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recently talking about the current possibility of the senate trial. >> i am not going to support witnesses being called for by the president. i'm not going to support witnesses being call for by senator schumer. we're going to vote on the same product the house used. >> obviously, a difference there. i wonder, in private conversations, have any of your gop colleagues said they'd support calling witnesses? you'd only need a handful to join with democrats in a simple majority vote to call for witness testimony. >> i haven't asked them, but i'll tell you this. the american people expect us to do this in a dignified way. it is a trial under the constitution. and a trial you consider evidence. evidence includes not only documents but testimony from witnesses. in this circumstance, there were 17 who appeared before the house intelligence committee that led to their conclusion yesterday in the house of representatives.
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keep in mind that unlike previous presidents, this president and his white house have refused to share evidence as requested and subpoenaed by the house of representatives. so to ask for some basic information from someone as near to the issues as mick mulvaney, the president's acting chief of staff, is not unreasonable. the american people expect us to be respectful and to follow the law and to have a trial and come to a conclusion and do it in an open and public manner. >> according to a cnn poll just out this week, public support for impeachment has not grown following public hearings as some democrats, and as i said on the broadcast before, they hoped. down to 45% from 50% and you see similar data in other polling there. does that indicate to you that democrats failed to make their case convincingly to the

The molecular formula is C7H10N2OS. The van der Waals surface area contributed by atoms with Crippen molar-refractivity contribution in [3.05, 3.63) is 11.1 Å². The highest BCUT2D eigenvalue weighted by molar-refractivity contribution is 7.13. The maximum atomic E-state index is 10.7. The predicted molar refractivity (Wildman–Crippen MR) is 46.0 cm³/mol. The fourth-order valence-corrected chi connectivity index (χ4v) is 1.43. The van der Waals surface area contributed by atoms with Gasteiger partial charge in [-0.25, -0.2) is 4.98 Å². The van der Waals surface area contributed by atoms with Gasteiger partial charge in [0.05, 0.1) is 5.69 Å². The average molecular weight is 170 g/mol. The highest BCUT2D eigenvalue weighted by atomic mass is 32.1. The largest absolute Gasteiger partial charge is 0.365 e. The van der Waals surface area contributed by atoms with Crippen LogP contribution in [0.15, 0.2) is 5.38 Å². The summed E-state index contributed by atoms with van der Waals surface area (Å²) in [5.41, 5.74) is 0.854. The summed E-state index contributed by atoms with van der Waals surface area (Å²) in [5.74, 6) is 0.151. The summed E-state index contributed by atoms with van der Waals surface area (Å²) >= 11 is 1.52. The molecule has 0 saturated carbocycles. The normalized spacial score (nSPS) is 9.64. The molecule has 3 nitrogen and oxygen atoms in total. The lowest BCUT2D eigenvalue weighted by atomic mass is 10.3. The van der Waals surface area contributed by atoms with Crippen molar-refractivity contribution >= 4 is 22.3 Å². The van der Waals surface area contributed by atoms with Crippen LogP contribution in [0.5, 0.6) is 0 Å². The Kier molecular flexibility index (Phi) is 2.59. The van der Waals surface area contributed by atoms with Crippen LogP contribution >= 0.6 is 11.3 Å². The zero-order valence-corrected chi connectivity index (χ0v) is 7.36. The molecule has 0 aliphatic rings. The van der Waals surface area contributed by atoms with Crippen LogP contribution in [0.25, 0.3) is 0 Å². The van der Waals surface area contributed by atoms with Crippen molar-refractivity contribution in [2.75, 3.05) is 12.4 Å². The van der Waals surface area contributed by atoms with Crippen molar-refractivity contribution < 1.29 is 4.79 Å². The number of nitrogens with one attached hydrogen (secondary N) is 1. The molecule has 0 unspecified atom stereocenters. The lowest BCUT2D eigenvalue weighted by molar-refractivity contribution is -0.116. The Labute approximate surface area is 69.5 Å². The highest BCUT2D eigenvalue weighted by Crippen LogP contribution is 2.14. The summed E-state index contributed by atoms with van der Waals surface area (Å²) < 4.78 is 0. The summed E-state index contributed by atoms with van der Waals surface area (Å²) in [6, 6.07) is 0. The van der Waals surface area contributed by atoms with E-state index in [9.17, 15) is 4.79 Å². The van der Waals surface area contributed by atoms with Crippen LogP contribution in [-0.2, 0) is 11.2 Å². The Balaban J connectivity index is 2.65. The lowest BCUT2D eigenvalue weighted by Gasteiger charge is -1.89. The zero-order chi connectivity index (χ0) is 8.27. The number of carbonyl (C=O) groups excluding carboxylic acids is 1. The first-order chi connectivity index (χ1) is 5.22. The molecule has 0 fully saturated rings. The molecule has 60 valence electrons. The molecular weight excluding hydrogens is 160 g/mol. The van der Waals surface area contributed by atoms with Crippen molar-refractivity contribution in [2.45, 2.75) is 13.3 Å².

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american public? >> listen, you and i live and breathe politics but most americans don't. you'll find 30% to 40% of americans really are not following this very closely. that may change when the senate trial starts. but let me say the bottom line is this. we shouldn't be measuring this on political impact as to whether we go forward. shame on us if we do. we have a responsibility under the constitution to take this seriously, to measure the evidence that's been presented and decide whether this president should be impeached. the polls be damned. let's do our job according to the constitution. >> the polls be damned, and i appreciate your commitment to following the process regardless, but you have an election in 11 months' time. are you concerned that voters who consistently rank impeachment low on their list of voting issues in this election, long after health care, jobs, et cetera, are you concerned that voters will extract a political price from democrats in november 2020?